Despite major market headwinds, Goldman Sachs says a long list of stocks have huge upside over the next year, including 7 stocks with superior potential implied by their target prices. These stocks are expected to benefit disproportionately as the broader market rises in 4Q. David Kostin, Goldman's chief U.S. equity strategist, expects a rally that will send the S&P 500 Index to 3,100 by the end of 2019, for a gain of 5.5% from the close on Oct. 7, Business Insider reports.
If that rally emerges as predicted, among the stocks that would benefit include, with their approximate upsides: Vertex Pharmaceuticals Inc. (VRTX), +50%, Discovery Inc. (DISCA), +50%, Schlumberger Ltd. (SLB), +52%, Concho Resources Inc. (CXO), +53%, American Airlines Group Inc. (AAL), +59%, Under Armour Inc. (UAA), +65%, and Align Technology Inc. (ALGN), +75%, per Business Insider.
- Goldman Sachs projects a stock market rally in 4Q 2019.
- This is despite macro uncertainties and falling 3Q earnings.
- Goldman has identified bargain-priced stocks with large upsides.
- If the market does rally, these stocks should get an extra boost.
Significance For Investors
The upsides listed above represent the differences between Goldman's 12-month price targets and the closing prices of these stocks on Sept. 30, the last day of 3Q 2019. Kostin sees uncertainties fostered by the unresolved trade war between the U.S. and China as a major factor behind the sideways movement of the stock market in recent months, per a note to clients cited by BI.
"Mixed economic data and mounting political uncertainty" characterize the current macro environment, according to the latest edition of Goldman's US Weekly Kickstart report. The ISM Manufacturing Index fell in both August and September, sinking to its lowest reading since March 2009, which was during the Great Recession of 2007-2009, and the month when the last bear market hit bottom.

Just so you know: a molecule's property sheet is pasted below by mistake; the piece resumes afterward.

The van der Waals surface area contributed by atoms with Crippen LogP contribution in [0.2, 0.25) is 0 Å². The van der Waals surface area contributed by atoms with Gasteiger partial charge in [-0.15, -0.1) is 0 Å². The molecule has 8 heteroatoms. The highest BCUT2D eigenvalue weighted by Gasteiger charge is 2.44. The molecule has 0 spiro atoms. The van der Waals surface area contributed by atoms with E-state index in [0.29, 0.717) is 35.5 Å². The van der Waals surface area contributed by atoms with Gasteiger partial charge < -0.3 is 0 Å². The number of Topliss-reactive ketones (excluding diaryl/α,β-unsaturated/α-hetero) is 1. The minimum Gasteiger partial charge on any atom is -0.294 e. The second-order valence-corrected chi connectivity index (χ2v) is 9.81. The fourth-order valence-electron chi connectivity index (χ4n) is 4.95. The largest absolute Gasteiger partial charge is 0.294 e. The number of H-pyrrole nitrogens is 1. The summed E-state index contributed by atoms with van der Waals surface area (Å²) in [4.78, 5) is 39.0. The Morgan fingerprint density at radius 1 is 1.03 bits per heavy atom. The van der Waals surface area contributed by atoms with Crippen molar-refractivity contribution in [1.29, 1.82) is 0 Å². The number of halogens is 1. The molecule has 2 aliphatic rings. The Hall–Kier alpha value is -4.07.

On the other hand, Goldman notes that hiring is proceeding at a brisk pace, with 136,000 new jobs in September. The unemployment rate is down to 3.5%, a 50-year low. This should bolster consumer spending, which represents about 68% of U.S. GDP.
Other analysts beyond Goldman see upward potential in several of these stocks.
Shares of oil services company Schlumberger were 50% below their 52-week high as of the close on Oct. 7. Connor Lynagh, an analyst with Morgan Stanley, also has rated the stock a buy, with a price target of $51, or 60% above the Oct. 7 close, per a report in Barron's. New CEO Olivier Le Peuch, in that role since Aug. 1, is focusing on increasing profit margins, free cash flow, and returns on capital, the latter partly through making the company less capital-intensive.
Additionally, Lynagh sees Schlumberger's global footprint as a positive, forecasting that overseas spending on oil services will rise after years of weakness. Finally, he expects the company to maintain its dividend, currently yielding 5.4%. “I’m personally committed to dividends,” Le Peuch has asserted, per Barron's. “I will not be the first CEO to step back from this commitment," he added.
American Airlines has been beset by a number of problems, among them maintenance issues, the grounding of the 737 MAX jet that led to 7,800 canceled flights and a $175 million hit to pretax income in 2Q 2019, heated negotiations with the mechanics union, and bad service rankings in areas such as on-time performance and lost luggage. Reflecting these woes, the stock is down by 36% from its 52-week high, but trades at an attractive forward P/E of only 5 times projected earnings over the next 12 months.
"At this valuation level, we believe investors are more than compensated for lower [profit] margins and a riskier balance sheet,” as Jamie Baker, an analyst with JPMorgan, wrote in a recent report, as quoted in another Barron's article. He calls American a buy, and has a price target of $40, for a gain of almost 55%. The stock yields 1.6%.
Regarding corporate earnings, 3Q reports are widely expected to produce an aggregate decline in S&P 500 profits versus the same period in 2018 of about 4%. However, the median company in the S&P 500 is projected to post a 3% year-over-year profit increase, Goldman notes. Rising costs, especially wages, are a major headwind for profits, increasing faster than revenues in a number of industries. That could hinder the 4Q rally that Goldman is forecasting.